Students grow in Trine's first Living Learning Community
ANGOLA (06/11/2018) A group of freshmen students in Trine University's Franks School of Education completed a pilot program this past school year that provided unique experiences to better prepare them to become effective future teachers.
The 10 students were part of Trine's first Living Learning Community (LLC), which will wrap up with the group attending the 2018 Educators Rising National Conference from June 21-24 in Orlando, Florida.
Anthony Kline, Ph.D., dean of the Franks School of Education, said the experience included weekly meetings as well as activities including: workshops on implicit bias, coaching, strengths and culturally responsive teaching; visits to the Makerspace at Ryan Park Elementary School in Angola and the Timothy L. Johnson Academy in Fort Wayne; and Google Educator training.
"The students played an active role in designing the entire experience, and we met in a classroom within their dorm," said Kline. "They chose to visit unique schools and bring in experts to better understand their own personality strengths, culturally responsive teaching, and best practice coaching techniques."
"The Living Learning Community gave us a step up in our path to becoming a teacher," said Ellie Nichols, an elementary education major from Carrollton, Ohio. "We participated in workshops and started in on school visits earlier than normal. We got the opportunity to learn strengths and weaknesses, along with any biases we had, so we can improve our approach and figure out what works best, to be the best teachers we can be."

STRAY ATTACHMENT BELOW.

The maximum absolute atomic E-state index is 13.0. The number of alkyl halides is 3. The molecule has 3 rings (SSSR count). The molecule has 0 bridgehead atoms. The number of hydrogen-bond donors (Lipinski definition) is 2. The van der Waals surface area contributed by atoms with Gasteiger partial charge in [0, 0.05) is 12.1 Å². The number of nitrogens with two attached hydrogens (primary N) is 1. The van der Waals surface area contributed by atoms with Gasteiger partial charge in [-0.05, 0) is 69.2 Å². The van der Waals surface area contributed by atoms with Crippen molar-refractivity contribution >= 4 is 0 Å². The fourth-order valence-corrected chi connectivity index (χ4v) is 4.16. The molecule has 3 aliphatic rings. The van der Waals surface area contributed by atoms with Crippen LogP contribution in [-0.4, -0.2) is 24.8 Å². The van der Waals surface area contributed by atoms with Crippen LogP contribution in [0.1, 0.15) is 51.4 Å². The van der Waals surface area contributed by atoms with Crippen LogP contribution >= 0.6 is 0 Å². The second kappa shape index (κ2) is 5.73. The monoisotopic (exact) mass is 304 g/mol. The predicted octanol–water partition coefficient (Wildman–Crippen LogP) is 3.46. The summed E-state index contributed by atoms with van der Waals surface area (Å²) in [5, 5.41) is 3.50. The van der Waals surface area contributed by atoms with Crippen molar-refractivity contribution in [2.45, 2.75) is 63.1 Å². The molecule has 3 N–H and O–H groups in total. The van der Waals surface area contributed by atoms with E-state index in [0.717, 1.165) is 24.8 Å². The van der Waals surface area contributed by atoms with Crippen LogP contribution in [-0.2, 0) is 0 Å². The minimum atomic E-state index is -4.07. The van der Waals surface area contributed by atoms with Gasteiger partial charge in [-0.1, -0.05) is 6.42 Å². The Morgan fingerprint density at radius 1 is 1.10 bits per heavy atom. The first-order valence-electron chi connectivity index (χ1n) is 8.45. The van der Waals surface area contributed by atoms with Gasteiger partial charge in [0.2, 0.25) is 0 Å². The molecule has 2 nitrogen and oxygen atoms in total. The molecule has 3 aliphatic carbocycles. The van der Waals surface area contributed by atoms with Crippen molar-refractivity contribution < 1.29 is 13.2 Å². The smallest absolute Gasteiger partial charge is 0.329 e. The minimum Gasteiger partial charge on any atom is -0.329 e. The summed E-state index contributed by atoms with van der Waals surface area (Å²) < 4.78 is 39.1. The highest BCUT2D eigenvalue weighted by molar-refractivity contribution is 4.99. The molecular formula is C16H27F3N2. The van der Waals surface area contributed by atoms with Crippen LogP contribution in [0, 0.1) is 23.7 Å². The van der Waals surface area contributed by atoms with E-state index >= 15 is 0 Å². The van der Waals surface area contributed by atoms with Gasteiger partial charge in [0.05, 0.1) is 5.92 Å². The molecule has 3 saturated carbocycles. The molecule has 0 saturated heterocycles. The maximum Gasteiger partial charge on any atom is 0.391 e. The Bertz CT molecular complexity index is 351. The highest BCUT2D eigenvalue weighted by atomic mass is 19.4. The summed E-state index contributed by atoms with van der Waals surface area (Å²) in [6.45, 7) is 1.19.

"My most memorable experience from Living Learning Community was assessing and learning about my personality type. It really helped me understand what type of learner I am and how I interact with people who have different personality traits," said Hannah Nelson, a health and physical education major from Libertyville, Illinois.
The students and Kline also gave Best Teacher I Know presentations, where their favorite teachers traveled to Trine or joined by Skype to share lessons they had learned as educators.
"It was so cool to hear everyone's individual stories and learn what influenced them to go into education," said Anna Willis, an elementary education/special education major from Homer, Michigan.
Besides the learning experiences, students said they appreciated the opportunity to build relationships with other students and professionals in their field.
"I got to meet people who were in my major, where I will have many classes throughout the rest of my college career, and establish relationships that will help me later when I become a health and physical education teacher and hockey coach," said Nelson.
"We all are working toward the same goal. We all want to be the best teachers we can be," said Willis. "The community it built was amazing, I don't think I have ever met such a driven and nice group of people before."
"I believe this is definitely going to help me with my career. It has opened up my eyes to all the different backgrounds students come from," she continued. "I want to potentially work at an inner-city school and I feel like listening to everyone's stories about the schools they went to will allow me to find my fit better. I am so grateful for being part of this group. They have made me a better person."
The university will expand the LLC program to the Allen School of Engineering and Technology, Ketner School of Business, Jannen School of Arts and Sciences and Rinker-Ross School of Health Sciences in the fall.